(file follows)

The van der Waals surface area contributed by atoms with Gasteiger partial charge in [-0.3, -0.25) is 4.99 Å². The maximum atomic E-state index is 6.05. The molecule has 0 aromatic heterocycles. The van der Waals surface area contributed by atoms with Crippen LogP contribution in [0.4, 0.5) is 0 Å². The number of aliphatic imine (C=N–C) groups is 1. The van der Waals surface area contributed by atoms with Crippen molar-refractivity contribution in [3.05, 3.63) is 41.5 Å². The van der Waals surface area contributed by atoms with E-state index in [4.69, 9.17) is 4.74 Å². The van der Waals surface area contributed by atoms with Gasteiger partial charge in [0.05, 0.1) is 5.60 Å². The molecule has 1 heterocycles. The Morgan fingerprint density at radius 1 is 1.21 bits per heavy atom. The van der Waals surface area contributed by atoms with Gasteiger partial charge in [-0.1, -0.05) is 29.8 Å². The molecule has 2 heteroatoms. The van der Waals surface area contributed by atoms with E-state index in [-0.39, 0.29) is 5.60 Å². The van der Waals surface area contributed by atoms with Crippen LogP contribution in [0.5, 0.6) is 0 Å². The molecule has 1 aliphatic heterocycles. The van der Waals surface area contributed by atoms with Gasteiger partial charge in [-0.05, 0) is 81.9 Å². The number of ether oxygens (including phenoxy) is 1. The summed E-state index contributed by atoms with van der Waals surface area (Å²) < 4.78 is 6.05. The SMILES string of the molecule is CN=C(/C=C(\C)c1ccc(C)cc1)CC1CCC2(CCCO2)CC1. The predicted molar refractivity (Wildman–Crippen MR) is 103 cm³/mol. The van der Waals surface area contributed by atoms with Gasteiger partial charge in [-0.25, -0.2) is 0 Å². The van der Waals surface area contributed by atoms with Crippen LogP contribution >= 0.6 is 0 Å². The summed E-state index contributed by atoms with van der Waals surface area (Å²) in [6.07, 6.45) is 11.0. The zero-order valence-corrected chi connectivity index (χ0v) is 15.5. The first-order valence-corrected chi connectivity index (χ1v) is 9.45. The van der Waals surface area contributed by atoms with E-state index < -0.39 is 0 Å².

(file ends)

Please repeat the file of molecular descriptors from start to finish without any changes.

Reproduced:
The van der Waals surface area contributed by atoms with Gasteiger partial charge in [-0.3, -0.25) is 4.99 Å². The maximum atomic E-state index is 6.05. The molecule has 0 aromatic heterocycles. The van der Waals surface area contributed by atoms with Crippen LogP contribution in [0.4, 0.5) is 0 Å². The number of aliphatic imine (C=N–C) groups is 1. The van der Waals surface area contributed by atoms with Crippen molar-refractivity contribution in [3.05, 3.63) is 41.5 Å². The van der Waals surface area contributed by atoms with E-state index in [4.69, 9.17) is 4.74 Å². The van der Waals surface area contributed by atoms with Gasteiger partial charge in [0.05, 0.1) is 5.60 Å². The molecule has 1 heterocycles. The Morgan fingerprint density at radius 1 is 1.21 bits per heavy atom. The van der Waals surface area contributed by atoms with Gasteiger partial charge in [-0.1, -0.05) is 29.8 Å². The molecule has 2 heteroatoms. The van der Waals surface area contributed by atoms with E-state index in [-0.39, 0.29) is 5.60 Å². The van der Waals surface area contributed by atoms with Crippen LogP contribution in [0.5, 0.6) is 0 Å². The molecule has 1 aliphatic heterocycles. The van der Waals surface area contributed by atoms with Gasteiger partial charge in [-0.05, 0) is 81.9 Å². The number of ether oxygens (including phenoxy) is 1. The summed E-state index contributed by atoms with van der Waals surface area (Å²) < 4.78 is 6.05. The SMILES string of the molecule is CN=C(/C=C(\C)c1ccc(C)cc1)CC1CCC2(CCCO2)CC1. The predicted molar refractivity (Wildman–Crippen MR) is 103 cm³/mol. The van der Waals surface area contributed by atoms with Gasteiger partial charge in [-0.25, -0.2) is 0 Å². The van der Waals surface area contributed by atoms with Crippen LogP contribution >= 0.6 is 0 Å². The summed E-state index contributed by atoms with van der Waals surface area (Å²) in [6.07, 6.45) is 11.0. The zero-order valence-corrected chi connectivity index (χ0v) is 15.5. The first-order valence-corrected chi connectivity index (χ1v) is 9.45. The van der Waals surface area contributed by atoms with E-state index < -0.39 is 0 Å².